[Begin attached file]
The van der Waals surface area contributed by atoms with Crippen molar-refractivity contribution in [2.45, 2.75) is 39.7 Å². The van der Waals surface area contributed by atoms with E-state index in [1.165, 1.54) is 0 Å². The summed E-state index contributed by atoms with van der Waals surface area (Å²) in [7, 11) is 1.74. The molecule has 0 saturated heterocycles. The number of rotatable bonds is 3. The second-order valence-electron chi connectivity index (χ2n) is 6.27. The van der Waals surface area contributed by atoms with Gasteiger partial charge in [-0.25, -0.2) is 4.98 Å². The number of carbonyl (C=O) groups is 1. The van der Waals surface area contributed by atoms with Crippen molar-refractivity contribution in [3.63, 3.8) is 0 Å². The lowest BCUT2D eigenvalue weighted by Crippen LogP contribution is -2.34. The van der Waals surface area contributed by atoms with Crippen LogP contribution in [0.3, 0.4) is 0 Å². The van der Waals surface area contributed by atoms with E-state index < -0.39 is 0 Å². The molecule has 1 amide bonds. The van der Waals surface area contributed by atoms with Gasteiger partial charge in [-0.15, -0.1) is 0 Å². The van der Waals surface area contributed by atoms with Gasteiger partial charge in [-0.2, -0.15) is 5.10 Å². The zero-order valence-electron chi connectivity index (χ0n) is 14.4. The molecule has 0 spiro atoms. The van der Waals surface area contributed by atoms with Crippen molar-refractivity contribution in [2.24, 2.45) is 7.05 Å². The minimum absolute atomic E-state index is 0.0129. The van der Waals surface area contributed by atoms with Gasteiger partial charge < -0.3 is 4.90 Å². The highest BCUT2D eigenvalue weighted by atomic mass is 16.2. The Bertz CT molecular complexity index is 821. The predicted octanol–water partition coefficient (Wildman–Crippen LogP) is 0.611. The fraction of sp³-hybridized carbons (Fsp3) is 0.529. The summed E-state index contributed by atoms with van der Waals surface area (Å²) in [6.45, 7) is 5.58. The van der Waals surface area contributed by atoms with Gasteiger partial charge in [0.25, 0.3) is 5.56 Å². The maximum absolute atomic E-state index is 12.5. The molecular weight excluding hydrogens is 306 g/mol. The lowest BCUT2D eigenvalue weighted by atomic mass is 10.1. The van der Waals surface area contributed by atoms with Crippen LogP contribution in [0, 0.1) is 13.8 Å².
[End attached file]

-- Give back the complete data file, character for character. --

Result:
The van der Waals surface area contributed by atoms with Crippen molar-refractivity contribution in [2.45, 2.75) is 39.7 Å². The van der Waals surface area contributed by atoms with E-state index in [1.165, 1.54) is 0 Å². The summed E-state index contributed by atoms with van der Waals surface area (Å²) in [7, 11) is 1.74. The molecule has 0 saturated heterocycles. The number of rotatable bonds is 3. The second-order valence-electron chi connectivity index (χ2n) is 6.27. The van der Waals surface area contributed by atoms with Gasteiger partial charge in [-0.25, -0.2) is 4.98 Å². The number of carbonyl (C=O) groups is 1. The van der Waals surface area contributed by atoms with Crippen molar-refractivity contribution in [3.63, 3.8) is 0 Å². The lowest BCUT2D eigenvalue weighted by Crippen LogP contribution is -2.34. The van der Waals surface area contributed by atoms with Crippen LogP contribution in [0.3, 0.4) is 0 Å². The van der Waals surface area contributed by atoms with E-state index < -0.39 is 0 Å². The molecule has 1 amide bonds. The van der Waals surface area contributed by atoms with Gasteiger partial charge in [-0.15, -0.1) is 0 Å². The van der Waals surface area contributed by atoms with Gasteiger partial charge in [-0.2, -0.15) is 5.10 Å². The zero-order valence-electron chi connectivity index (χ0n) is 14.4. The molecule has 0 spiro atoms. The van der Waals surface area contributed by atoms with Crippen molar-refractivity contribution in [2.24, 2.45) is 7.05 Å². The minimum absolute atomic E-state index is 0.0129. The van der Waals surface area contributed by atoms with Gasteiger partial charge < -0.3 is 4.90 Å². The highest BCUT2D eigenvalue weighted by atomic mass is 16.2. The Bertz CT molecular complexity index is 821. The predicted octanol–water partition coefficient (Wildman–Crippen LogP) is 0.611. The fraction of sp³-hybridized carbons (Fsp3) is 0.529. The summed E-state index contributed by atoms with van der Waals surface area (Å²) in [6.45, 7) is 5.58. The van der Waals surface area contributed by atoms with Gasteiger partial charge in [0.25, 0.3) is 5.56 Å². The maximum absolute atomic E-state index is 12.5. The molecular weight excluding hydrogens is 306 g/mol. The lowest BCUT2D eigenvalue weighted by atomic mass is 10.1. The van der Waals surface area contributed by atoms with Crippen LogP contribution in [0, 0.1) is 13.8 Å².